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Image 85 of Bulletin of the University of Kentucky, Volume 21 (1945-1946)

Part of University of Kentucky course catalogs, 1865-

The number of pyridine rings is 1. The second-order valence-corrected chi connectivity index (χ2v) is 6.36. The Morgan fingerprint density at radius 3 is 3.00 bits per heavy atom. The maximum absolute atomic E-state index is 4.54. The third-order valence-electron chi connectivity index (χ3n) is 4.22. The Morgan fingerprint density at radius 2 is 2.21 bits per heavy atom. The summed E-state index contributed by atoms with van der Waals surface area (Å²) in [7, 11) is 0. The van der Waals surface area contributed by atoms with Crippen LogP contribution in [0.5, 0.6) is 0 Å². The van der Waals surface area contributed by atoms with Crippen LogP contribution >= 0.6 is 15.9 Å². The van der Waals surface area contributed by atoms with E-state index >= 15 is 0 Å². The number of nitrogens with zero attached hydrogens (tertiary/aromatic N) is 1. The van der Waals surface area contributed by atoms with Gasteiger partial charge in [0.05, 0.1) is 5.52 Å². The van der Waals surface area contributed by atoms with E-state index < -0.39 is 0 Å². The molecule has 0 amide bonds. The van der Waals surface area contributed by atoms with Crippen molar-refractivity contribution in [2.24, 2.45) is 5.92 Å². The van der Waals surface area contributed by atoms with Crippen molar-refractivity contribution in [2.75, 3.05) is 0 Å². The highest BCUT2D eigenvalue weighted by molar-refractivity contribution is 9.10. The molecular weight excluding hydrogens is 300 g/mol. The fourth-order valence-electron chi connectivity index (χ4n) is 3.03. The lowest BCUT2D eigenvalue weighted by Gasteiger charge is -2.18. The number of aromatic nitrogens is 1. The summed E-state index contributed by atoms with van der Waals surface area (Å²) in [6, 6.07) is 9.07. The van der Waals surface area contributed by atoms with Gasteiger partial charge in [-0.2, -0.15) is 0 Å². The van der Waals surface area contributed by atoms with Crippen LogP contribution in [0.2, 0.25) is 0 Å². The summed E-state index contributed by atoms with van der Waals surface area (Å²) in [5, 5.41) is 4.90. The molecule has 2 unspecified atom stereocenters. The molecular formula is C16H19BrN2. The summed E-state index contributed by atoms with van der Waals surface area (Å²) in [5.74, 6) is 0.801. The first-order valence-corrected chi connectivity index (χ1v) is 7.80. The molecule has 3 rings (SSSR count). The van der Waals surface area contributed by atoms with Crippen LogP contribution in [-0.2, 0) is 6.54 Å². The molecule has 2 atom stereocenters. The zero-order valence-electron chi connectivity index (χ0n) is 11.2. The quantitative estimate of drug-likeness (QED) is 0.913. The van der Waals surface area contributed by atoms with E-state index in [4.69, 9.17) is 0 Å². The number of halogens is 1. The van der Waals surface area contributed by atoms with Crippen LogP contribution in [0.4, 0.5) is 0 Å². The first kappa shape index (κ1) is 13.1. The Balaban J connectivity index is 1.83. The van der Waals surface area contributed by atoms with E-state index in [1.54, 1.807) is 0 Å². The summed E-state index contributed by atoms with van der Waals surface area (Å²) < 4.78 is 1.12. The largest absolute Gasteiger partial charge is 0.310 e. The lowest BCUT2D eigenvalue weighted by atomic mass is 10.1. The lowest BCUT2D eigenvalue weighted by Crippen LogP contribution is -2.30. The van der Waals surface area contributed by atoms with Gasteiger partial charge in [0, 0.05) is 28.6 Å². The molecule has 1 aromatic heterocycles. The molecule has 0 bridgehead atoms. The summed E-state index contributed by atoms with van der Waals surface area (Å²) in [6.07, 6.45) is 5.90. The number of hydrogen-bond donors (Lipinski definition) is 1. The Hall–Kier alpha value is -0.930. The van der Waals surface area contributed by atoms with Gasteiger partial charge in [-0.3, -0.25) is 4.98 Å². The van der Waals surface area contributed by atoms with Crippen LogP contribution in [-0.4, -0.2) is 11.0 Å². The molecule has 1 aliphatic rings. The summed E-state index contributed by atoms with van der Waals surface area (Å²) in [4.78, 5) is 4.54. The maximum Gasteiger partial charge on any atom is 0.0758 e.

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AGRICULTURE AND HOME ECONOMICS 81 ge On the farm are modern barns for all kinds of livestock. .e, Representatives of several of the more important types and breeds se are kept for instructional purposes. These include Shorthorn, Here- a fi ford, Aberdeen Angus, Jersey, Holstein, and Brown Swiss cattle; - to if southdown, and Hampshire sheep; Duroc Jersey and Hampshire te hogs; mules; farm horses; and several varieties of poultry. Near in Ai'? Lexington are many large livestock and horse farms and the owners in iri; very generously permit the use of their animals for instruction. Z _ Admission. Requirements for admission to the College of H; Agriculture and Home Economics, as a freshman, or with advanced le f_ standing, or as a special student, are the same as those outlined on An ef the preceding pages for admission to the University. However, a jw ,;, student who enters with less than two units in mathematics is re- CS quired to make up the deficiency; a student in agriculture who en- ters with no units in physics is required to take a year of college 9 h sics. nd E V_·V P Y id gi REQUIREMENTS FOR GRADUATION IN AGRICULTURE gs To receive the degree of Bachelor of Science in Agriculture, a d' student must complete 210 quarter hours and 210 quality points. tS· These hours are classified as follows: -9* Q Prescribed subjects, n0n—agriculture .......................... 63 hours ns ij; Prescribed subjects, agriculture .................................. 47 hours of Y Electives required in agriculture .............................. 46 hours YY Electives required in social studies, humanities, YY foreign language, or mathematics ...................... 10 hours ng ; Free electives .................................................................... 44 hours n f _._. 3i* Total ...................................................... 210 hours [ 1= zi. ni Q. The twelve-quarter plan of study enables a student to obtain [es { a broad education and pursue some specialization in a chosen field he gis of agriculture. Courses of instruction in technical agriculture are as given by the departments of Agricultural Entomology, Agronomy {Oy ; (including Farm Engineering), Animal Industry, Animal Pathology, On Q Farm Economics (including Rural Sociology), Horticulture (includ- H-S 5 ing Forestry), and Markets and Rural Finance. In addition students . in agriculture receive instruction in English, economics, bacteri- _u_ Q ology, botany, chemistry, geology, physics, and zoology. A liberal Q1 g System of electives permits students to choose courses in the social On and physical sciences, education, and other fields of interest. for f To complete the requirements for a degree in twelve quarters me a student must earn an average of 17% hours per quarter. A ja schedule of 19 hours is the maximum load for a student whose ng { standing the preceding quarter was between 1 and 2. A student ‘ r are who makes a standing of 2 or more in any quarter may carry up to * 22 hours the following quarter. Special permission by the Dean